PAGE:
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By X. Grok. Tabor College.

Descriptive Statistics Because relationships are never perfectly consistent buy 500mg tetracycline otc, researchers are usually confronted by many different scores that may have a relationship hidden in them purchase 250 mg tetracycline with visa. Descriptive statistics are proce- dures for organizing and summarizing sample data so that we can communicate and describe their important characteristics effective tetracycline 500mg. Thus cheap 250mg tetracycline with mastercard, for our study-time research buy tetracycline 250mg mastercard, we would use descriptive statistics to answer: What scores occurred? On the one hand, descriptive procedures are useful because they allow us to quickly and easily get a general understanding of the data without having to look at every single score. For example, hearing that the average error score for 1 hour of study is 12 simplifies a bunch of different scores. Likewise, you can summarize the overall relationship by men- tally envisioning a graph that shows data points that follow a downward slanting pattern. On the other hand, however, there is a cost to such summaries, because they will not precisely describe every score in the sample. A major goal of behavioral science is to be able to predict when a particular behavior will occur. This translates into predicting individuals’ scores on a variable that measures the behavior. To do this we use a relationship, because it tells us the high or low Y scores that tend to naturally occur with a particular X score. Then, by knowing someone’s X score and using the relationship, we can predict his or her Y score. Thus, from our previous data, if I know the number of hours you have studied, I can predict the errors you’ll make on the test, and I’ll be reasonably accurate. Inferential Statistics After answering the above questions for our sample, we want to answer the same ques- tions for the population being represented by the sample. Thus, although technically descriptive statistics are used to describe samples, their logic is also applied to popula- tions. Because we usually cannot measure the scores in the population, however, we must estimate the description of the population, based on the sample data. But remember, we cannot automatically assume that a sample is representative of the population. Therefore, before we draw any conclusions about the relationship in the population, we must first perform inferential statistics. Inferential statistics are proce- dures for deciding whether sample data accurately represent a particular relationship in the population. Essentially, inferential procedures are for deciding whether to believe what the sample data seem to indicate about the scores and relationship that would be found in the population. Thus, as the name implies, inferential procedures are for mak- ing inferences about the scores and relationship found in the population. If the sample is deemed representative, then we use the descriptive statistics com- puted from the sample as the basis for estimating the scores that would be found in the population. Thus, if our study-time data pass the inferential “test,” we will infer that a relationship similar to that in our sample would be found if we tested everyone after they had studied 1 hour, then tested everyone after studying 2 hours, and so on. Like- wise, we would predict that when people study for 1 hour, they will make around 12 errors and so on. Statistics versus Parameters Researchers use the following system so that we know when we are describing a sam- ple and when we are describing a population. A number that is the answer from a de- scriptive procedure (describing a sample of scores) is called a statistic. On the other hand, a number that describes a charac- teristic of a population of scores is called a parameter. Thus, for example, the average in your statistics class is a sample average, a descrip- tive statistic that is symbolized by a letter from the English alphabet. If we then esti- mate the average in the population, we are estimating a parameter, and the symbol for a population average is a letter from the Greek alphabet. Inferential proce- dures are for estimating parameters, which describe a population of scores and are symbolized using the Greek alphabet. Although we discuss a number of descriptive and inferential procedures, only a few of them are appropriate for a particular study. First, your choice depends on what it is you want to know—what question about the scores do you want to answer? A study’s design is the way the study is laid out: how many samples there are, how the partici- pants are tested, and the other specifics of how a researcher goes about demonstrating a relationship.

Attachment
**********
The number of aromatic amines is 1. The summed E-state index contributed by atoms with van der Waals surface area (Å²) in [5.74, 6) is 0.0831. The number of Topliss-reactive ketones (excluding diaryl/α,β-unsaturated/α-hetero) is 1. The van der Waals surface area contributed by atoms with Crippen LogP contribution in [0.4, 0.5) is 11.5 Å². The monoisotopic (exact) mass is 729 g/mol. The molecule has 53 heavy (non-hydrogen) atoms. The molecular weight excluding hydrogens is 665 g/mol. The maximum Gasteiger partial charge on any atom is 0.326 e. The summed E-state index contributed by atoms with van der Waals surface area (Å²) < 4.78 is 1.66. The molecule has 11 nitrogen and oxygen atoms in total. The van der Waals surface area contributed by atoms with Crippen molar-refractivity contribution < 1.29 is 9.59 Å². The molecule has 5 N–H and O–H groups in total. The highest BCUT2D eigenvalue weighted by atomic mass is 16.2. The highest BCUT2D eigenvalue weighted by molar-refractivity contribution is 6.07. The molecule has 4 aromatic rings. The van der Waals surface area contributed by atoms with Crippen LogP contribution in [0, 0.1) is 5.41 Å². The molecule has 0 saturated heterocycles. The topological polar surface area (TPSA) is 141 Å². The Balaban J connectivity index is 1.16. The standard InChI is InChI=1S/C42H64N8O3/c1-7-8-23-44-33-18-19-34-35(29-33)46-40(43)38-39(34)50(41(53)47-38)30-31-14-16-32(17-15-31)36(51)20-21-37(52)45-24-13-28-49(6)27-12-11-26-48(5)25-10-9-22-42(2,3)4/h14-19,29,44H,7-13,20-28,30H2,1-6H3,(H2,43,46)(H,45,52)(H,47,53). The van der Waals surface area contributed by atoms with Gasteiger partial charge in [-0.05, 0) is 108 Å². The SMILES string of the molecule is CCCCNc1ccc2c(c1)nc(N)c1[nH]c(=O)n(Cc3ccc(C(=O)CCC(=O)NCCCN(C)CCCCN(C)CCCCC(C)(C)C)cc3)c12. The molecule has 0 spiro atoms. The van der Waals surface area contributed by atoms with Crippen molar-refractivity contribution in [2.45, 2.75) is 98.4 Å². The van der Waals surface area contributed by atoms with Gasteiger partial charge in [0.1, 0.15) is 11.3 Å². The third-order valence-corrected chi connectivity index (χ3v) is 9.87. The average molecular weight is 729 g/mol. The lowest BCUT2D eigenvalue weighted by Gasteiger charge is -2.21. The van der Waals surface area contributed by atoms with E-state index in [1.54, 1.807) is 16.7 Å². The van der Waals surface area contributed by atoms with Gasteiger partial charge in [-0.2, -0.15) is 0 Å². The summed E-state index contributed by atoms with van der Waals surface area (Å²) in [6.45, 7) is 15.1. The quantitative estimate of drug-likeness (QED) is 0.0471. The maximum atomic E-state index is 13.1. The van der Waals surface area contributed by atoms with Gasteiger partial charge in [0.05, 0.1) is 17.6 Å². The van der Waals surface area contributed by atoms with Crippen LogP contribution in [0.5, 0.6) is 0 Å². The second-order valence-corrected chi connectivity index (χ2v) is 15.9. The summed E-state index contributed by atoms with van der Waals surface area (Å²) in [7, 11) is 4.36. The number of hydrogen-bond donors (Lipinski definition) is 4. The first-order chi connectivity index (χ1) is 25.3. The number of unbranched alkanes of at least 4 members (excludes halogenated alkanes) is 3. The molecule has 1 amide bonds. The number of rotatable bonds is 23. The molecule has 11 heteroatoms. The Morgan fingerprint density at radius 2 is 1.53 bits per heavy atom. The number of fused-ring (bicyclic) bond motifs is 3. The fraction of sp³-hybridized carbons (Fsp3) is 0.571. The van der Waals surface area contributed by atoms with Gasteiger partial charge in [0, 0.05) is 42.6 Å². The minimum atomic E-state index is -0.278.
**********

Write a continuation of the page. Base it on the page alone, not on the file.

Recognize that a percent is a whole unit: Think of 50% as 50 of those things called percents order 250mg tetracycline visa. Creating Graphs One type of statistical procedure is none other than plotting graphs tetracycline 250 mg line. In case it’s been a long time since you’ve drawn one generic 500mg tetracycline otc, recall that the horizontal line across the bottom of a graph is the X axis order tetracycline 250mg fast delivery, and the vertical line at the left-hand side is the Y axis 250mg tetracycline with visa. Notice that because the lowest height score is 63, the lowest label on the X axis is also 63. We do this with either axis when there is a large gap between 0 and the lowest score we are plotting. Jane is 63 inches tall and weighs 130 pounds, so we place a dot above the height of 63 and opposite the weight of 130. Notice that you read the graph by using the scores on one axis and the data points. For example, to find the weight of the person who has a height of 67, travel vertically from 67 to the data point and then horizontally to the Y axis: 165 is the corresponding weight. In later chapters you will learn when to connect the data points with lines and when to create other types of figures. Regardless of the final form of a graph, always label the X and Y axes to indicate what the scores measure (not just X and Y), and always give your graph a title indicating what it describes. When creating a graph, make the spacing between the labels for the scores on an axis reflect the spacing between the actual scores. For example, the labels 10, 20, and 40 would not be equally spaced because the distance between these scores is not equal. Sometimes there are so many different scores that we cannot include a label for each one. Be careful here, because the units used in labeling each axis then determine the impression the graph gives. Say that for the previous weight scores, instead of labeling the Y axis in units of 10 pounds, we labeled it in units of 100 pounds, as shown in Figure 1. Thus, always label the axes in a way that honestly presents the data, without exaggerating or minimizing the pattern formed by the data points. If you compute your grade average or if you ask your instructor to “curve” your grades, you are using statistics. When you understand from the nightly news that Senator Fluster is projected to win the election or when you learn from a television commercial that Brand X “significantly” reduces tooth decay, you are using statistics. You simply do not yet know the formal names for these statistics or the logic behind them. All empirical research is based on observation and measurement, resulting in numbers, or scores. Statistical procedures are used to make sense out of data: They are used to organize, summarize, and communicate data and to draw conclusions about what the data indicate. The goal in learning statistics is to know when to perform a particular procedure and how to interpret the answer. Unless otherwise indicated, the order of mathematical operations is to compute inside parentheses first, then square or find square roots, then multiply or divide, and then add or subtract. Round off the final answer in a calculation to two more decimal places than are in the original scores. If the digit in the next decimal place is equal to or greater than 5, round up; if the digit is less than 5, round down. A transformation is a procedure for systematically converting one set of scores into a different set of scores. Transformations make scores easier to work with and make different kinds of scores comparable. To determine the score that produces a particular proportion, multiply the proportion times the total. To transform an original score to a percent, find the proportion by dividing the score by the total and then multiplying by 100. To find the original score that corresponds to a particular percent, transform the percent to a proportion and then multiply the proportion times the total. If given no other information, what is the order in which to perform mathematical operations? For each of the following, to how many places will you round off your final answer?